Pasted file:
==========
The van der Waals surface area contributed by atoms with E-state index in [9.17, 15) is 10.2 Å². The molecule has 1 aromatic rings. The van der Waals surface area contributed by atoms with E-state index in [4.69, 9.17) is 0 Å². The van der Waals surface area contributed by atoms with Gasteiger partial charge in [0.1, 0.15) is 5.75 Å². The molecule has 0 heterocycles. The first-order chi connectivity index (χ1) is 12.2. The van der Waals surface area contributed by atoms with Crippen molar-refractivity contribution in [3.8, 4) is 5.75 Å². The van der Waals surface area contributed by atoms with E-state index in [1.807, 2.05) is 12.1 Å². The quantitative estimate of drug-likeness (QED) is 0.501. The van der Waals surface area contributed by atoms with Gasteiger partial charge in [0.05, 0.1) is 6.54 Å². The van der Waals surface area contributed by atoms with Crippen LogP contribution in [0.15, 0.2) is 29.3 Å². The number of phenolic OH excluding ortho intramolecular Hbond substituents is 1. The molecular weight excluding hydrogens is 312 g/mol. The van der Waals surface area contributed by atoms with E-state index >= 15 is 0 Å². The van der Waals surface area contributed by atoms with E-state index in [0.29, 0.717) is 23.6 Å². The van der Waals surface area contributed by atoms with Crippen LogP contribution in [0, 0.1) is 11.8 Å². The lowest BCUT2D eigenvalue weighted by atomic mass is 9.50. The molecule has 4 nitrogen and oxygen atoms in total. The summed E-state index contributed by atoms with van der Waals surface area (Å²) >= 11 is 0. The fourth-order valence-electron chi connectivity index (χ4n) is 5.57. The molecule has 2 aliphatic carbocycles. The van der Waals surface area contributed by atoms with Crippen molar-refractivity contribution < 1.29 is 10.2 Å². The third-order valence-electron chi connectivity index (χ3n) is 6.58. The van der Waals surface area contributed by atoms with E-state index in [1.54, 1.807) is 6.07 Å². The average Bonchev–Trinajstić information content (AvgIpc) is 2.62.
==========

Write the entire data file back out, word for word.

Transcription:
The van der Waals surface area contributed by atoms with E-state index in [9.17, 15) is 10.2 Å². The molecule has 1 aromatic rings. The van der Waals surface area contributed by atoms with E-state index in [4.69, 9.17) is 0 Å². The van der Waals surface area contributed by atoms with Gasteiger partial charge in [0.1, 0.15) is 5.75 Å². The molecule has 0 heterocycles. The first-order chi connectivity index (χ1) is 12.2. The van der Waals surface area contributed by atoms with Crippen molar-refractivity contribution in [3.8, 4) is 5.75 Å². The van der Waals surface area contributed by atoms with E-state index in [1.807, 2.05) is 12.1 Å². The quantitative estimate of drug-likeness (QED) is 0.501. The van der Waals surface area contributed by atoms with Gasteiger partial charge in [0.05, 0.1) is 6.54 Å². The van der Waals surface area contributed by atoms with Crippen LogP contribution in [0.15, 0.2) is 29.3 Å². The number of phenolic OH excluding ortho intramolecular Hbond substituents is 1. The molecular weight excluding hydrogens is 312 g/mol. The van der Waals surface area contributed by atoms with E-state index >= 15 is 0 Å². The van der Waals surface area contributed by atoms with E-state index in [0.29, 0.717) is 23.6 Å². The van der Waals surface area contributed by atoms with Crippen LogP contribution in [0, 0.1) is 11.8 Å². The lowest BCUT2D eigenvalue weighted by atomic mass is 9.50. The molecule has 4 nitrogen and oxygen atoms in total. The summed E-state index contributed by atoms with van der Waals surface area (Å²) >= 11 is 0. The fourth-order valence-electron chi connectivity index (χ4n) is 5.57. The molecule has 2 aliphatic carbocycles. The van der Waals surface area contributed by atoms with Crippen molar-refractivity contribution < 1.29 is 10.2 Å². The third-order valence-electron chi connectivity index (χ3n) is 6.58. The van der Waals surface area contributed by atoms with E-state index in [1.54, 1.807) is 6.07 Å². The average Bonchev–Trinajstić information content (AvgIpc) is 2.62.